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  • 1. Aims and Scope

    Gut and Liver is an international journal of gastroenterology, focusing on the gastrointestinal tract, liver, biliary tree, pancreas, motility, and neurogastroenterology. Gut atnd Liver delivers up-to-date, authoritative papers on both clinical and research-based topics in gastroenterology. The Journal publishes original articles, case reports, brief communications, letters to the editor and invited review articles in the field of gastroenterology. The Journal is operated by internationally renowned editorial boards and designed to provide a global opportunity to promote academic developments in the field of gastroenterology and hepatology. +MORE

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    Editor-in-Chief
    Yong Chan Lee Professor of Medicine
    Director, Gastrointestinal Research Laboratory
    Veterans Affairs Medical Center, Univ. California San Francisco
    San Francisco, USA

    Deputy Editor

    Deputy Editor
    Jong Pil Im Seoul National University College of Medicine, Seoul, Korea
    Robert S. Bresalier University of Texas M. D. Anderson Cancer Center, Houston, USA
    Steven H. Itzkowitz Mount Sinai Medical Center, NY, USA
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    All papers submitted to Gut and Liver are reviewed by the editorial team before being sent out for an external peer review to rule out papers that have low priority, insufficient originality, scientific flaws, or the absence of a message of importance to the readers of the Journal. A decision about these papers will usually be made within two or three weeks.
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Response to Neoadjuvant Therapy and Prognosis in Patients with Resectable Pancreatic Cancer: A Propensity Score Matching Analysis

Min Sung Yoon1 , Hee Seung Lee1 , Chang Moo Kang2 , Woo Jung Lee2 , Jiyoung Keum1 , Min Je Sung1 , Seungseob Kim3, Mi‑Suk Park3, Jung Hyun Jo1 , Moon Jae Chung1 , Jeong Youp Park1 , Seung Woo Park1 , Si Young Song1 , Ho Kyoung Hwang2 , and Seungmin Bang1

1Division of Gastroenterology, Department of Internal Medicine and 2Department of Hepatobiliary and Pancreatic Surgery, Yonsei University College of Medicine, and 3Department of Radiology and Research Institute of Radiological Science, Severance Hospital, Yonsei University College of Medicine, Seoul, Korea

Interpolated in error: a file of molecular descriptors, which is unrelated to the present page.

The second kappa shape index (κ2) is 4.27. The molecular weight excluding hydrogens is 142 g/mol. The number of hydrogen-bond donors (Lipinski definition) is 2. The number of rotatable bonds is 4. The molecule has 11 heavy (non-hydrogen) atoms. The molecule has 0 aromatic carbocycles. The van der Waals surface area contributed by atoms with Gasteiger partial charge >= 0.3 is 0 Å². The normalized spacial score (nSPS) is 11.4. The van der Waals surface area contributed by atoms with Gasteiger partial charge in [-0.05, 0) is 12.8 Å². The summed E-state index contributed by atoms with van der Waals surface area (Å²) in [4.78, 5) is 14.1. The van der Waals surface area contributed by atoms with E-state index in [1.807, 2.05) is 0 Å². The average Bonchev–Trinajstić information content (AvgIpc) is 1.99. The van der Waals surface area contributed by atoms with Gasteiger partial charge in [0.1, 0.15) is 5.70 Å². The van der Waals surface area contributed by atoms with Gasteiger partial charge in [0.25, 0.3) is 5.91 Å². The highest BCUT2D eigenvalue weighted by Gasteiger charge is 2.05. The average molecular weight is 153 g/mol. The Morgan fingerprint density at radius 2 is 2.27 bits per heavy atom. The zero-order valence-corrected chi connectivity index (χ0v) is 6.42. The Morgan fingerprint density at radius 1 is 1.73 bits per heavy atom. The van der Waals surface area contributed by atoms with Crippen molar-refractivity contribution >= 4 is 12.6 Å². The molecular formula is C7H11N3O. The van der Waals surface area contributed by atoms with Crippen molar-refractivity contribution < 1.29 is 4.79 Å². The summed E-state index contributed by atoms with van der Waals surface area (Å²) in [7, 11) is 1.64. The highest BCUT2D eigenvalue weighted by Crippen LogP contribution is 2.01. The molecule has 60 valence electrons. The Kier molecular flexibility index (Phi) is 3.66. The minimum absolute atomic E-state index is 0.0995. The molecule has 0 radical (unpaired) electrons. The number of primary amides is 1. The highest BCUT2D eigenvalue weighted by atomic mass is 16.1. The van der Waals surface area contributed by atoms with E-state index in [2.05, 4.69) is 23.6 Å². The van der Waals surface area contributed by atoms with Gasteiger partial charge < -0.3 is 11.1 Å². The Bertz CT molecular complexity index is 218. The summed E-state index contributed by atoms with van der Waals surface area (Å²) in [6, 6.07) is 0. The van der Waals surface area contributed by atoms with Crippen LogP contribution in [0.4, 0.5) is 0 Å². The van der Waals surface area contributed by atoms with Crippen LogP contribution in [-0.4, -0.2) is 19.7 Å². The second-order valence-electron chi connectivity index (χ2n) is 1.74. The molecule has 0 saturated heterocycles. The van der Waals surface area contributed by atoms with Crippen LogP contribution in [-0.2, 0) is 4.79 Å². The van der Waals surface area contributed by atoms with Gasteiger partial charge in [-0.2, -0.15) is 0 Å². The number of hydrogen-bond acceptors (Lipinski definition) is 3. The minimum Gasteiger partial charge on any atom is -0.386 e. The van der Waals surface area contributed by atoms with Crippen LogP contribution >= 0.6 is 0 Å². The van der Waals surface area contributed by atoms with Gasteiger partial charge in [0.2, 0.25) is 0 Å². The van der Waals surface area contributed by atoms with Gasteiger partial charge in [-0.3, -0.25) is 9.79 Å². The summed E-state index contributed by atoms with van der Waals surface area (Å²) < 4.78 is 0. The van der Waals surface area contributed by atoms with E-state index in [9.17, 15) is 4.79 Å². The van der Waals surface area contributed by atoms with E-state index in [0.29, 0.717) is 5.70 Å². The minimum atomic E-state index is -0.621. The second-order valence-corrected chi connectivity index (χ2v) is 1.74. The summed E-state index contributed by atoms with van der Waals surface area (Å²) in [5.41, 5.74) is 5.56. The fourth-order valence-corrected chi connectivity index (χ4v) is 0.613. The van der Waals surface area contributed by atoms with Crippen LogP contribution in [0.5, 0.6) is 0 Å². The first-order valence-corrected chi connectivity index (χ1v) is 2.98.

Correspondence to:Seungmin Bang
ORCID https://orcid.org/0000-0001-5209-8351
E-mail bang7028@yuhs.ac

Ho Kyoung Hwang
ORCID https://orcid.org/0000-0003-4064-7776
E-mail DRHHK@yuhs.ac

Min Sung Yoon and Hee Seung Lee contributed equally to this work as first authors.

Received: October 6, 2020; Revised: March 12, 2021; Accepted: March 15, 2021

This is an Open Access article distributed under the terms of the Creative Commons Attribution Non-Commercial License (http://creativecommons.org/licenses/by-nc/4.0) which permits unrestricted non-commercial use, distribution, and reproduction in any medium, provided the original work is properly cited.

Gut and Liver

Published online June 22, 2021

Copyright © Gut and Liver.

Abstract

Background/Aims: Controversy regarding the effectiveness of neoadjuvant therapy for resectable pancreatic ductal adenocarcinoma (PDAC) still exists. Here, we aimed to identify the potential benefits of neoadjuvant therapy followed by surgery for resectable PDAC.
Methods: We reviewed radiologically resectable PDAC patients who received resection with curative intent at a tertiary hospital in South Korea between January 2012 and August 2019. A total of 202 patients underwent curative resection for resectable PDAC: 167 underwent surgical resection first during this period, and 35 received neoadjuvant chemotherapy/chemoradiation therapy followed by surgery. Resectable PDAC patients were subdivided, and 1:3 propensity score matching (PSM) was performed to reduce selection bias.
Results: Compared with the group that received surgery first, the group that received neoadjuvant treatment followed by surgery had significantly smaller tumors (22.0 mm vs 27.0 mm, p=0.004), a smaller proportion of patients with postoperative pathologic T stage (p=0.026), a smaller proportion of patients with lymphovascular invasion (20.0% vs 40.7%, p=0.022), and a larger proportion of patients with negative resection margins (74.3% vs 51.5%, p=0.049). After PSM, the group that received neoadjuvant therapy had a significantly longer progression-free survival than those in the group that underwent surgery first (29.6 months vs 15.1 months, p=0.002). Overall survival was not significantly different between the two groups after PSM analysis.